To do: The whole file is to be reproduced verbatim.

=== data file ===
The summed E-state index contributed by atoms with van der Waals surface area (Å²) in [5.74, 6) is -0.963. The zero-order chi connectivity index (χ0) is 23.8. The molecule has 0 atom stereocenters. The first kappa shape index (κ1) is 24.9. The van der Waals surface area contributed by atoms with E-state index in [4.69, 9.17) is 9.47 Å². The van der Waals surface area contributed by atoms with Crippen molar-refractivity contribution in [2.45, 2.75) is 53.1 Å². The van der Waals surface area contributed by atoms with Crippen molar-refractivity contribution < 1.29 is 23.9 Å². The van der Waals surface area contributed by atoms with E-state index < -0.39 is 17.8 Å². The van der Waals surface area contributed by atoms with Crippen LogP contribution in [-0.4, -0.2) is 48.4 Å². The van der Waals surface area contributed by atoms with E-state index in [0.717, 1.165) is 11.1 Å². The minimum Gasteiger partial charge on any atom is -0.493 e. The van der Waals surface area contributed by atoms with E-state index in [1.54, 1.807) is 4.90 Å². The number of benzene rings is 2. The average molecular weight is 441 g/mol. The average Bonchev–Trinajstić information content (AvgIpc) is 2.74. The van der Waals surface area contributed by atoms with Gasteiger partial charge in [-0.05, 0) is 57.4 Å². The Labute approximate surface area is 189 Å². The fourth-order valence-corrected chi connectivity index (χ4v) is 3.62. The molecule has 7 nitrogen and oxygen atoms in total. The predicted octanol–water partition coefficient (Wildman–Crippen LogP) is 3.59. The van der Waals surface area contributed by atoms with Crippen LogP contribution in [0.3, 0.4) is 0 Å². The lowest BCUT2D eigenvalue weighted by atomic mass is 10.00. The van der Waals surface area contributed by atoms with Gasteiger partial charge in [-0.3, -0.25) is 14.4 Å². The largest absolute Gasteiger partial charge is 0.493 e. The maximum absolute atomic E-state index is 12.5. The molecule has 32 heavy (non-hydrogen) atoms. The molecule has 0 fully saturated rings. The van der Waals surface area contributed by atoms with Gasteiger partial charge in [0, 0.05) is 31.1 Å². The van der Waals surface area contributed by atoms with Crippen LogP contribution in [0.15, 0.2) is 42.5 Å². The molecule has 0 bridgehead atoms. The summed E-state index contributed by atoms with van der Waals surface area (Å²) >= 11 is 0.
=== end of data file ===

The summed E-state index contributed by atoms with van der Waals surface area (Å²) in [5.74, 6) is -0.963. The zero-order chi connectivity index (χ0) is 23.8. The molecule has 0 atom stereocenters. The first kappa shape index (κ1) is 24.9. The van der Waals surface area contributed by atoms with E-state index in [4.69, 9.17) is 9.47 Å². The van der Waals surface area contributed by atoms with Crippen molar-refractivity contribution in [2.45, 2.75) is 53.1 Å². The van der Waals surface area contributed by atoms with Crippen molar-refractivity contribution < 1.29 is 23.9 Å². The van der Waals surface area contributed by atoms with E-state index < -0.39 is 17.8 Å². The van der Waals surface area contributed by atoms with Crippen LogP contribution in [-0.4, -0.2) is 48.4 Å². The van der Waals surface area contributed by atoms with E-state index in [0.717, 1.165) is 11.1 Å². The minimum Gasteiger partial charge on any atom is -0.493 e. The van der Waals surface area contributed by atoms with E-state index in [1.54, 1.807) is 4.90 Å². The number of benzene rings is 2. The average molecular weight is 441 g/mol. The average Bonchev–Trinajstić information content (AvgIpc) is 2.74. The van der Waals surface area contributed by atoms with Gasteiger partial charge in [-0.05, 0) is 57.4 Å². The Labute approximate surface area is 189 Å². The fourth-order valence-corrected chi connectivity index (χ4v) is 3.62. The molecule has 7 nitrogen and oxygen atoms in total. The predicted octanol–water partition coefficient (Wildman–Crippen LogP) is 3.59. The van der Waals surface area contributed by atoms with Crippen LogP contribution in [0.3, 0.4) is 0 Å². The lowest BCUT2D eigenvalue weighted by atomic mass is 10.00. The van der Waals surface area contributed by atoms with Gasteiger partial charge in [-0.3, -0.25) is 14.4 Å². The largest absolute Gasteiger partial charge is 0.493 e. The maximum absolute atomic E-state index is 12.5. The molecule has 32 heavy (non-hydrogen) atoms. The molecule has 0 fully saturated rings. The van der Waals surface area contributed by atoms with Gasteiger partial charge in [0, 0.05) is 31.1 Å². The van der Waals surface area contributed by atoms with Crippen LogP contribution in [0.15, 0.2) is 42.5 Å². The molecule has 0 bridgehead atoms. The summed E-state index contributed by atoms with van der Waals surface area (Å²) >= 11 is 0.